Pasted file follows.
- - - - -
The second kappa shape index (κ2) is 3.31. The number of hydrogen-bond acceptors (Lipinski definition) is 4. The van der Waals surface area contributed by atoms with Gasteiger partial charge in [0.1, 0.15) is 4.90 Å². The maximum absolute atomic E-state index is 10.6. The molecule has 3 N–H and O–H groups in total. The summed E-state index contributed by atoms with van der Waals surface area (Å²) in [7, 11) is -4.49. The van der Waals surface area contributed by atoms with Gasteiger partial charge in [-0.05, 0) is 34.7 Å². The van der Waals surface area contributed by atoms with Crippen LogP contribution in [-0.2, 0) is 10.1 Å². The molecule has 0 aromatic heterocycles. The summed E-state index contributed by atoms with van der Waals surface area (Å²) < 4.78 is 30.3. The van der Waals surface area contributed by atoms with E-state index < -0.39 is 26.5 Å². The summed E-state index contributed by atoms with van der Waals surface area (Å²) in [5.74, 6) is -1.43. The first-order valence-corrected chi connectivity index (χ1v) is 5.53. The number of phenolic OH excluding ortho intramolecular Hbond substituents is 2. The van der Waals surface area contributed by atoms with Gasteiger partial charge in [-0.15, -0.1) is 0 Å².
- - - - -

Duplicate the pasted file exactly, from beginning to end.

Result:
The second kappa shape index (κ2) is 3.31. The number of hydrogen-bond acceptors (Lipinski definition) is 4. The van der Waals surface area contributed by atoms with Gasteiger partial charge in [0.1, 0.15) is 4.90 Å². The maximum absolute atomic E-state index is 10.6. The molecule has 3 N–H and O–H groups in total. The summed E-state index contributed by atoms with van der Waals surface area (Å²) in [7, 11) is -4.49. The van der Waals surface area contributed by atoms with Gasteiger partial charge in [-0.05, 0) is 34.7 Å². The van der Waals surface area contributed by atoms with Crippen LogP contribution in [-0.2, 0) is 10.1 Å². The molecule has 0 aromatic heterocycles. The summed E-state index contributed by atoms with van der Waals surface area (Å²) < 4.78 is 30.3. The van der Waals surface area contributed by atoms with E-state index < -0.39 is 26.5 Å². The summed E-state index contributed by atoms with van der Waals surface area (Å²) in [5.74, 6) is -1.43. The first-order valence-corrected chi connectivity index (χ1v) is 5.53. The number of phenolic OH excluding ortho intramolecular Hbond substituents is 2. The van der Waals surface area contributed by atoms with Gasteiger partial charge in [-0.15, -0.1) is 0 Å².